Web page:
"Dark Ark #7" Comic Review
Written by James Ferguson
Published by AfterShock Comics
Written by Cullen Bunn
Illustrated by Juan Doe
Lettered by Ryane Hill
2018, 32 Pages, $3.99
Comic released on June 6th, 2018
Shrae's ark full of monsters is tied to Noah's with all the normal animals. If Noah fails, so does Shrae. So, when he learns that his counterpart is in trouble, Shrae sends some flyers out to investigate and finds a kraken following Noah's ship, picking off creatures here and there as sacrifices. It's a moving restaurant for this creature. Shrae has to make a tough decision as to how to save the other ark, especially since he had mistakenly sent away the angels that had come down to answer Noah's prayers.
I mentioned in my review for Dark Ark #6 how sympathetic Shrae has become as a character. This is surprising because he's arguably the bad guy. He's a necromancer saving a horde of monsters, yet his story is riveting. He's doing what he has to in order to save his family. Those are noble intentions, although his actions are rather sinister.
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This aspect of the story is explored in further flashbacks as we witness Shrae's daughter Khalee meeting a young woman named Janris. The two become fast friends and Khalee suggests that Janris come help build the ark. Fast forward to today and Janris is held captive aboard the ark to be used as an eventual sacrifice or food for the monsters. These creatures have to eat, after all. What kind of man would kidnap his daughter's friend for such a nefarious reason? One that will do anything to keep his family safe.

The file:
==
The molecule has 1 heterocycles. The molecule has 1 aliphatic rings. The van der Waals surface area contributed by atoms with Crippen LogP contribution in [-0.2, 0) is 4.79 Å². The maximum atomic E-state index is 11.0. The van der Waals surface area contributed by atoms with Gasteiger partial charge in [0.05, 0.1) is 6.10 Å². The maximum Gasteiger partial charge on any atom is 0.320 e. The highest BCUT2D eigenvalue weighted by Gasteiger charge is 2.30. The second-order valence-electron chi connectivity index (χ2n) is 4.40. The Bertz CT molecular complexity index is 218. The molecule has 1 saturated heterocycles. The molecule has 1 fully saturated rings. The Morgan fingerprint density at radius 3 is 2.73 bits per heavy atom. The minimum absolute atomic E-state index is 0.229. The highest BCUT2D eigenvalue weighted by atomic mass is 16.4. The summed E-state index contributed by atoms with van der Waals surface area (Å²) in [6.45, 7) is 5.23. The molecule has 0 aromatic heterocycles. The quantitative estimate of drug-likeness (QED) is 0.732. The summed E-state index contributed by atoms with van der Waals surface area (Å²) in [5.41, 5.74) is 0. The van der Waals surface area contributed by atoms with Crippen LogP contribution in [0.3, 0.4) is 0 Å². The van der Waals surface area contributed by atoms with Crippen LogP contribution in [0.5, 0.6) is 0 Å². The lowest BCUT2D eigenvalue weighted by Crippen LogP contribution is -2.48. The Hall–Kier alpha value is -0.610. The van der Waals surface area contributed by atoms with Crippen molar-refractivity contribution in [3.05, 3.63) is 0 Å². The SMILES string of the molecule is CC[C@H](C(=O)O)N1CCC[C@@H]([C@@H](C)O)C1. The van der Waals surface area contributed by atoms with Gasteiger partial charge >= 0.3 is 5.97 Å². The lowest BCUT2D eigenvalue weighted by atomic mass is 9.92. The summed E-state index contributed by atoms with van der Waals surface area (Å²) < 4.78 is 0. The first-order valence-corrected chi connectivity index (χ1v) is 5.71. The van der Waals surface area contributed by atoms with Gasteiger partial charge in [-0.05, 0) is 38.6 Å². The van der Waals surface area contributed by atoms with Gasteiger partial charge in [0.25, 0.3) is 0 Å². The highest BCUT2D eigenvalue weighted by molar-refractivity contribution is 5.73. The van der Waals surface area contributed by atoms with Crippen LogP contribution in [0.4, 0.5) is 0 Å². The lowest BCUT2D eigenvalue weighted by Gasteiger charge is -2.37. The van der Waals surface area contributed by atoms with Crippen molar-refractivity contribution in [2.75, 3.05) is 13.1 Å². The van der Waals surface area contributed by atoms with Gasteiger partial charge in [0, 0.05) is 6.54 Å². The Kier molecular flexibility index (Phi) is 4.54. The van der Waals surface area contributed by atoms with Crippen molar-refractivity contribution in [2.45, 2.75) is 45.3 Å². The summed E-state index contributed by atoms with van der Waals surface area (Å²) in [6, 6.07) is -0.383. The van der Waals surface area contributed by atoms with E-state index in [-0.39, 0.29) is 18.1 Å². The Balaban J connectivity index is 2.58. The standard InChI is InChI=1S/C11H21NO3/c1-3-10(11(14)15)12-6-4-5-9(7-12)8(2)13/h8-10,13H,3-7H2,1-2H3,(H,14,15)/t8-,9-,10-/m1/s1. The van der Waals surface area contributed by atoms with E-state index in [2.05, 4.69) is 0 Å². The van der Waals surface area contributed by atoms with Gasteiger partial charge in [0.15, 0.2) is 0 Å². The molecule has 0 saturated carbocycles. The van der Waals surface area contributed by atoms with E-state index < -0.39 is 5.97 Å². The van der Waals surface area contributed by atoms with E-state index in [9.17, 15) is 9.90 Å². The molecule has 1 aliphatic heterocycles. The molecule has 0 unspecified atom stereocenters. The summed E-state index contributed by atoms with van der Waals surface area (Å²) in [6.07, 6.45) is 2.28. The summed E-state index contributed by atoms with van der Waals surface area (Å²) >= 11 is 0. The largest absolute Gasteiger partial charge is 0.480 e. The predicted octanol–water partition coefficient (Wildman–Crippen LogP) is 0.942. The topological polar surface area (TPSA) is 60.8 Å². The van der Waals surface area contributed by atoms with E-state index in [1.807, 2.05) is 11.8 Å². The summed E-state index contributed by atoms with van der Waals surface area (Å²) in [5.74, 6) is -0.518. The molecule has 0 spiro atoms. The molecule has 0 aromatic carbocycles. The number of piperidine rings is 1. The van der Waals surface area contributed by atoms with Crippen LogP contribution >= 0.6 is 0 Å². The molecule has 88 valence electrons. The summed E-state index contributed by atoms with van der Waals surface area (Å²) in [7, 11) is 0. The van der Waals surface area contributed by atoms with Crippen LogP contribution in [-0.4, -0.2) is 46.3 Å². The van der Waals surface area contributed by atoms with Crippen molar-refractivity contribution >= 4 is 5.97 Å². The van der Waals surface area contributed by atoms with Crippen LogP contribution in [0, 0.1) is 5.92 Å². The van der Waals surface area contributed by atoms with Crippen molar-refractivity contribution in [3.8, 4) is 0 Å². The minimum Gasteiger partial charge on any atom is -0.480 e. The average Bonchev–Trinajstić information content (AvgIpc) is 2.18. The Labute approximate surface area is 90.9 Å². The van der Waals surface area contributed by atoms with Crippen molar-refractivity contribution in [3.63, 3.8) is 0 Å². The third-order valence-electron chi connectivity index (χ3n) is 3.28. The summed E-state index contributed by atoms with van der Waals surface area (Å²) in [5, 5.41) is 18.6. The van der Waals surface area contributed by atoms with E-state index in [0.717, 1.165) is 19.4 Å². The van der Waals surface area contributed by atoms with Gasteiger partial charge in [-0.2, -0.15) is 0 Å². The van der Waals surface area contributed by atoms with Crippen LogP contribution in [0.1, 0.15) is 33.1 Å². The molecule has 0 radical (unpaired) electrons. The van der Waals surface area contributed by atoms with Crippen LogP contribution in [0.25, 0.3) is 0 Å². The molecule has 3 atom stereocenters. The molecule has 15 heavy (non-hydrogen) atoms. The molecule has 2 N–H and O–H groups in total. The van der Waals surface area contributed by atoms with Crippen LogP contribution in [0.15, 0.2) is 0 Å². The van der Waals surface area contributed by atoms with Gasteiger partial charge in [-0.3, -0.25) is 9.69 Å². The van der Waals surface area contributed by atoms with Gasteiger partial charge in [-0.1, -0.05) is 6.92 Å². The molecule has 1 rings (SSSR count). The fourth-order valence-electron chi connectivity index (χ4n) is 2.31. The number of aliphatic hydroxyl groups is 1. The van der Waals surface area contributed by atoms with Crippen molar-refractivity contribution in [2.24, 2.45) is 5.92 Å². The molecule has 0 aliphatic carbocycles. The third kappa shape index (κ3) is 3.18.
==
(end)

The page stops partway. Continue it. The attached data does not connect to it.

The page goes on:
This is shown in brutal detail by the final pages of the issue, where the danger of the sea monster forces his hand. You can tell that he's not happy about this decision, but he's left with no choice. It culminates in one of the most ominous final lines a comic could have, filling me with anticipation for the next issue.
Juan Doe's artwork stands on its own to tell chunks of the story. He can say so much with a single panel. For example, when the flyers return to tell Shrae what they've witnessed, the necromancer asked about Dezra, who did not return. He doesn't receive an answer. Instead, we get a shot of the water surging below, reminding us of how Dezra met her end.
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The big sea monster is not seen in the same way as the last issue, but its presence is known. We see Noah struggling aboard his ship, praying over and over again for God to intervene. His hope lies in this savior that is not coming. Then we pan back for a double-page spread to show the massive shadow of the beast lurking just beneath the ark. Remember, this ark is large in and of itself. It houses two of every animal on the planet, right? It looks like a fly compared to this creature.
It helps that Doe colors these pages with intense shades. That double-page spread is shown in a bright orange, like the fires of Hell are circling Noah's ark and there is absolutely no hope around. The flashback scenes are colored yellow, like a faded memory. The other present-day pages are dark and gloomy as the rain beats down on the ships' decks.
My only qualm with Doe's artwork is that occasionally his faces are poorly defined. They sometimes look like little more than two dots and a line. It would be one thing if this were happening in the smaller panels, but it seems to happen on images of all sizes.
Dark Ark delivers a solid balance of terrifying monsters, tense drama, and incredible characters. This is the kind of comic that will make your jaw drop. Writer Cullen Bunn crafts a white-knuckled ride through the Great Flood with all kinds of untold horrors waiting both over and under the surface.